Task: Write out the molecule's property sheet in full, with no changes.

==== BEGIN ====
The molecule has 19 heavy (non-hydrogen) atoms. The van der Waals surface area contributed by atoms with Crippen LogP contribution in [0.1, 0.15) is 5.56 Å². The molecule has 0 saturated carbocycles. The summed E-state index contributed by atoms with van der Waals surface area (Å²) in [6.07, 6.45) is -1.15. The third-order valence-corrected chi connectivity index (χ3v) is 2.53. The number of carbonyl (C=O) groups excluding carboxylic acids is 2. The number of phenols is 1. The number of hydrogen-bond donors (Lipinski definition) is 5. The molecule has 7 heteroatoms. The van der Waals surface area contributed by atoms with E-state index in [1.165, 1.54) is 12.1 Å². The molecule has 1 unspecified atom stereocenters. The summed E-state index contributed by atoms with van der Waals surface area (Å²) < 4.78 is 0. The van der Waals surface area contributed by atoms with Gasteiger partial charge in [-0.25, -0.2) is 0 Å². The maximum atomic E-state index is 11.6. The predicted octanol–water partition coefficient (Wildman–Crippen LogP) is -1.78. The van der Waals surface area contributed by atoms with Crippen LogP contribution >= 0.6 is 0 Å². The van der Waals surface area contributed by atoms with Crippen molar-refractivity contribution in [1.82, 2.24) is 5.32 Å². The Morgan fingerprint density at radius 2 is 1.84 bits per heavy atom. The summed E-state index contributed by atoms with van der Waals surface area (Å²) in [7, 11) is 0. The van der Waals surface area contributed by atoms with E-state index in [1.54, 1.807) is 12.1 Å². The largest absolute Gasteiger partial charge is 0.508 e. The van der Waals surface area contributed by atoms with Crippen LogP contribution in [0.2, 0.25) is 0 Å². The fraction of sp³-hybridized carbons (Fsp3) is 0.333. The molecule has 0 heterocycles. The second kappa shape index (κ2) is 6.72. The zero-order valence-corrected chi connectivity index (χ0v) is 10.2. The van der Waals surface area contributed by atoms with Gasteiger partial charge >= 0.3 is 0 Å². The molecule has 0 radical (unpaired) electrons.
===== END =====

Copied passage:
The molecule has 19 heavy (non-hydrogen) atoms. The van der Waals surface area contributed by atoms with Crippen LogP contribution in [0.1, 0.15) is 5.56 Å². The molecule has 0 saturated carbocycles. The summed E-state index contributed by atoms with van der Waals surface area (Å²) in [6.07, 6.45) is -1.15. The third-order valence-corrected chi connectivity index (χ3v) is 2.53. The number of carbonyl (C=O) groups excluding carboxylic acids is 2. The number of phenols is 1. The number of hydrogen-bond donors (Lipinski definition) is 5. The molecule has 7 heteroatoms. The van der Waals surface area contributed by atoms with E-state index in [1.165, 1.54) is 12.1 Å². The molecule has 1 unspecified atom stereocenters. The summed E-state index contributed by atoms with van der Waals surface area (Å²) < 4.78 is 0. The van der Waals surface area contributed by atoms with Gasteiger partial charge in [-0.25, -0.2) is 0 Å². The maximum atomic E-state index is 11.6. The predicted octanol–water partition coefficient (Wildman–Crippen LogP) is -1.78. The van der Waals surface area contributed by atoms with Crippen LogP contribution >= 0.6 is 0 Å². The van der Waals surface area contributed by atoms with Crippen molar-refractivity contribution in [1.82, 2.24) is 5.32 Å². The Morgan fingerprint density at radius 2 is 1.84 bits per heavy atom. The summed E-state index contributed by atoms with van der Waals surface area (Å²) in [7, 11) is 0. The van der Waals surface area contributed by atoms with E-state index in [1.54, 1.807) is 12.1 Å². The largest absolute Gasteiger partial charge is 0.508 e. The van der Waals surface area contributed by atoms with Crippen LogP contribution in [0.2, 0.25) is 0 Å². The fraction of sp³-hybridized carbons (Fsp3) is 0.333. The molecule has 0 heterocycles. The second kappa shape index (κ2) is 6.72. The zero-order valence-corrected chi connectivity index (χ0v) is 10.2. The van der Waals surface area contributed by atoms with Gasteiger partial charge >= 0.3 is 0 Å². The molecule has 0 radical (unpaired) electrons.